Trump administration sued over plan to open California to fracking:  “A consortium of conservation groups sued the Trump administration Tuesday to try and stop it from opening a million acres of public lands in Central California for oil and gas drilling.  The Center for Biological Diversity filed the lawsuit in U.S. District Court in Los Angeles, claiming the Bureau of Land Management failed to consider threats to wildlife and recreation or climate change and air pollution when it approved reopening the land tracts to potential drilling. … ”  Read more from the Courthouse News Service here: Trump administration sued over plan to open California to fracking

CEQA year in review 2019:  A summary of published appellate opinions under the California Environmental Quality Act:  “The year 2019 saw several trailblazing opinions, indicating that courts continue to grapplewith some of CEQA’s core policies. The California Supreme Court weighed in on the threshold question of what constitutes a “project” subject to CEQA. In Union of Medical Marijuana Patients v. City of San Diego, the court recognized that a decision to enact a zoning ordinance is not necessarily a project if the ordinance cannot foreseeably result in changes to the physical environment. It also ruled, however, that where such an ordinance is capable, at least in theory, of resulting in environmental changes, it is a “project” as defined by CEQA, and therefore must be analyzed further to determine whether it is exempt or necessitates preparation of a negative declaration or EIR.  … ”  Continue reading at Perkins Coie here: CEQA year in review 2019

NATIONAL NEWS

Trump set to gut water protections:  “The Trump administration is preparing to further dismantle environmental regulations by vastly reducing the reach of federal protections for streams and wetlands — delivering a major win for farmers, developers, miners and oil and gas producers.  The announcement could come as soon as the upcoming holiday weekend, when President Donald Trump is scheduled to deliver the keynote address at the annual convention of the American Farm Bureau Federation, the most vocal advocate of the rollback of water protections. … ”  Read more from Politico here: Trump set to gut water protections

Scientists fight back against toxic ‘forever’ chemicals:  “On the day Susan Gordon learned Venetucci Farm, in Colorado, was contaminated by toxins, the vegetables looked just as good as ever, the grass as green, and the cattle, hogs, chickens, and goats as healthy.  The beauty of the community farm she and her husband managed made the revelation all the more tragic. Chemicals known as per- and polyfluoroalkyl substances, invisible and insidious, had tainted the groundwater beneath her feet. PFAS had seeped into the soil from decades of training exercises that involved spraying firefighting foam at the nearby Peterson Air Force Base, in Colorado Springs. … ”  Read more from Wired here: Scientists fight back against toxic ‘forever’ chemicals

Radio show: Former EPA Chief Gina McCarthy on environmental policy’s future:  “This month, former Environmental Protection Agency administrator Gina McCarthy became the president and chief executive officer of Natural Resources Defense Council. Serving as the 13th Administrator of the EPA under President Barack Obama, McCarthy led initiatives focused on limiting air pollution and greenhouse gases and helped set national standards for power plants’ carbon emissions. We’ll talk with McCarthy about her new role and the state of environmental policy under the Trump administration. … ”  Read more from KQED here: Radio show: Former EPA Chief Gina McCarthy on environmental policy’s future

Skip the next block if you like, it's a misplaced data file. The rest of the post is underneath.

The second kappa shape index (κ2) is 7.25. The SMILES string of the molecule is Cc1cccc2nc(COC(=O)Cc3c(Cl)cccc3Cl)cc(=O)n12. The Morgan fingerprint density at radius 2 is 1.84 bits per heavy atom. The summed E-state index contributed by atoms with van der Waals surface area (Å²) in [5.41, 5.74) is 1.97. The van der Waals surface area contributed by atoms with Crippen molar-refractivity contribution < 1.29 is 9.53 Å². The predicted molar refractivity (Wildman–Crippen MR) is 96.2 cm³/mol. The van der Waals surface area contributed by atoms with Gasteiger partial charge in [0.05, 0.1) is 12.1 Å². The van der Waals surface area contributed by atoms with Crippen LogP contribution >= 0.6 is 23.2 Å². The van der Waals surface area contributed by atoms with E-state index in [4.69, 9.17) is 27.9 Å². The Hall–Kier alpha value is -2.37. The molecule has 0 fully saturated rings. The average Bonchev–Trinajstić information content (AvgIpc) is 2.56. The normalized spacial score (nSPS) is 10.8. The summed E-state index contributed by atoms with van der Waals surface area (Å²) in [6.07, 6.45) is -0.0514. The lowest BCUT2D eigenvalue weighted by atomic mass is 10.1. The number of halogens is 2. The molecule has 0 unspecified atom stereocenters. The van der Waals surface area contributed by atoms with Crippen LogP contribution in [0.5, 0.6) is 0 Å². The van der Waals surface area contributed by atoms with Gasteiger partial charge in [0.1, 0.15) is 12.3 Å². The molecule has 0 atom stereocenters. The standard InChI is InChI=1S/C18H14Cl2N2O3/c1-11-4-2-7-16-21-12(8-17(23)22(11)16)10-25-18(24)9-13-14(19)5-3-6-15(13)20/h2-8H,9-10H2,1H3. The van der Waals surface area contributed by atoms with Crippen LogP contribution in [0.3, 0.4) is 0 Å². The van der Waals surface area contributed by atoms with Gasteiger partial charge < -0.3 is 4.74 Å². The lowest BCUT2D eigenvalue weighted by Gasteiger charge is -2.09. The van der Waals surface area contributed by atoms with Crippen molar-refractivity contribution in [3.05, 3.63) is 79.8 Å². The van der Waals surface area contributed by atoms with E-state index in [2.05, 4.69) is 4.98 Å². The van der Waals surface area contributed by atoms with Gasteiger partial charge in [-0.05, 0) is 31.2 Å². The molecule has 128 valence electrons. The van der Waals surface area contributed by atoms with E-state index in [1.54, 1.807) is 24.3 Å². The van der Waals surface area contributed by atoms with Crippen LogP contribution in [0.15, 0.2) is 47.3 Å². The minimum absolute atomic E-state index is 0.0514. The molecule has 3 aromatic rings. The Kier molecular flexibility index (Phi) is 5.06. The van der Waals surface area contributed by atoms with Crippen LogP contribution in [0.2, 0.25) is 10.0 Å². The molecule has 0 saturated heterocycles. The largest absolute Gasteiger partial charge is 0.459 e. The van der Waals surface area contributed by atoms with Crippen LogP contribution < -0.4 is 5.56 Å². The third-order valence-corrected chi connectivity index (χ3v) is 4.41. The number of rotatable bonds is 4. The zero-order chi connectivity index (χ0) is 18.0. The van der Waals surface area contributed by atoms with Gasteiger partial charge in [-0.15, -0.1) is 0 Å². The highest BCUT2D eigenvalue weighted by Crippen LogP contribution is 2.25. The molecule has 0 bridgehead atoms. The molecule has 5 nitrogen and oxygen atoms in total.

Republicans gird to fight widely backed climate bill:  “Climate hawks often describe hydrofluorocarbons as a kind of white rhino, a rare area of climate policy that everyone — industry, environmentalists, Democrats, Republicans — can agree on.  Such was the case at a House Energy and Commerce subcommittee hearing yesterday to examine H.R. 5544, the long-awaited bill to phase down HFCs, potent greenhouse gases used for refrigeration and air conditioning over the years.  Virtually every relevant industry group, along with many environmental organizations, support the legislation — perhaps its most powerful selling point. … ”  Read more from E&E News here: Republicans gird to fight widely backed climate bill

FACT CHECKS (If it’s “facts”, would be it a commentary?  I don’t know, so I shall put them here.)

Fact check: Trump hits and misses as he campaigns for re-election — and against California:  “The president clearly enjoys needling the nation’s most populous state.  Since his inauguration, Donald Trump has taken aim at California for its policies on immigration and environmental protection, its left-leaning cultural institutions, its poverty rate (which, if you factor in the cost of living, is the highest in the nation), its crime rate (which isn’t), its most recent choice of governor and its alleged tolerance of voter fraud (a charge that’s completely unfounded). … Now, as he hits the campaign trail, it’s become an even more frequent theme. For the president, the political risk of taking potshots at a state he lost by a 2-to-1 margin in 2016 is minimal. And anti-California sentiment might be an effective way to rally his base. But does he have a point?  In this survey of some of the president’s boldest California claims, we explore whether they stand up to scrutiny. ... ”  Read more from Cal Matters here: Fact check: Trump hits and misses as he campaigns for re-election — and against California